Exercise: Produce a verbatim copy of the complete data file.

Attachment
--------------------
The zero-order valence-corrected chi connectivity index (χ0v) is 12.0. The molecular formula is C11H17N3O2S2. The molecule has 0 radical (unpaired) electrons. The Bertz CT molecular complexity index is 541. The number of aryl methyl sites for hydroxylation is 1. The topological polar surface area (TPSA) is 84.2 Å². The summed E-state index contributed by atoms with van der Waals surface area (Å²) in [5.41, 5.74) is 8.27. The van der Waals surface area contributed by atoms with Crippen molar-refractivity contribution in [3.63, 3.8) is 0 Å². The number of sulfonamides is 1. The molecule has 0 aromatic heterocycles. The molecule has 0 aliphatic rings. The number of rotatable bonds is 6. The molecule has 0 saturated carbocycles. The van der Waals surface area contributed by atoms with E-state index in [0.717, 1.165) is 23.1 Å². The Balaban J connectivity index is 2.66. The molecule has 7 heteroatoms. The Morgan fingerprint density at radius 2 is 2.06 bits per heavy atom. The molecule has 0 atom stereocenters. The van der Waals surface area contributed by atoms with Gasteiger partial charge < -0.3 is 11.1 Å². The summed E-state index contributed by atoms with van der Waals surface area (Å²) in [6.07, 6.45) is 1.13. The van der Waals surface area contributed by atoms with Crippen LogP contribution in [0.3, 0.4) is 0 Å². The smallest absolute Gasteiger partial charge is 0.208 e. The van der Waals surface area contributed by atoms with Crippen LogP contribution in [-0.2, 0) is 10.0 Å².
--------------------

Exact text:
The zero-order valence-corrected chi connectivity index (χ0v) is 12.0. The molecular formula is C11H17N3O2S2. The molecule has 0 radical (unpaired) electrons. The Bertz CT molecular complexity index is 541. The number of aryl methyl sites for hydroxylation is 1. The topological polar surface area (TPSA) is 84.2 Å². The summed E-state index contributed by atoms with van der Waals surface area (Å²) in [5.41, 5.74) is 8.27. The van der Waals surface area contributed by atoms with Crippen molar-refractivity contribution in [3.63, 3.8) is 0 Å². The number of sulfonamides is 1. The molecule has 0 aromatic heterocycles. The molecule has 0 aliphatic rings. The number of rotatable bonds is 6. The molecule has 0 saturated carbocycles. The van der Waals surface area contributed by atoms with E-state index in [0.717, 1.165) is 23.1 Å². The Balaban J connectivity index is 2.66. The molecule has 7 heteroatoms. The Morgan fingerprint density at radius 2 is 2.06 bits per heavy atom. The molecule has 0 atom stereocenters. The van der Waals surface area contributed by atoms with Gasteiger partial charge < -0.3 is 11.1 Å². The summed E-state index contributed by atoms with van der Waals surface area (Å²) in [6.07, 6.45) is 1.13. The van der Waals surface area contributed by atoms with Crippen LogP contribution in [0.3, 0.4) is 0 Å². The smallest absolute Gasteiger partial charge is 0.208 e. The van der Waals surface area contributed by atoms with Crippen LogP contribution in [-0.2, 0) is 10.0 Å².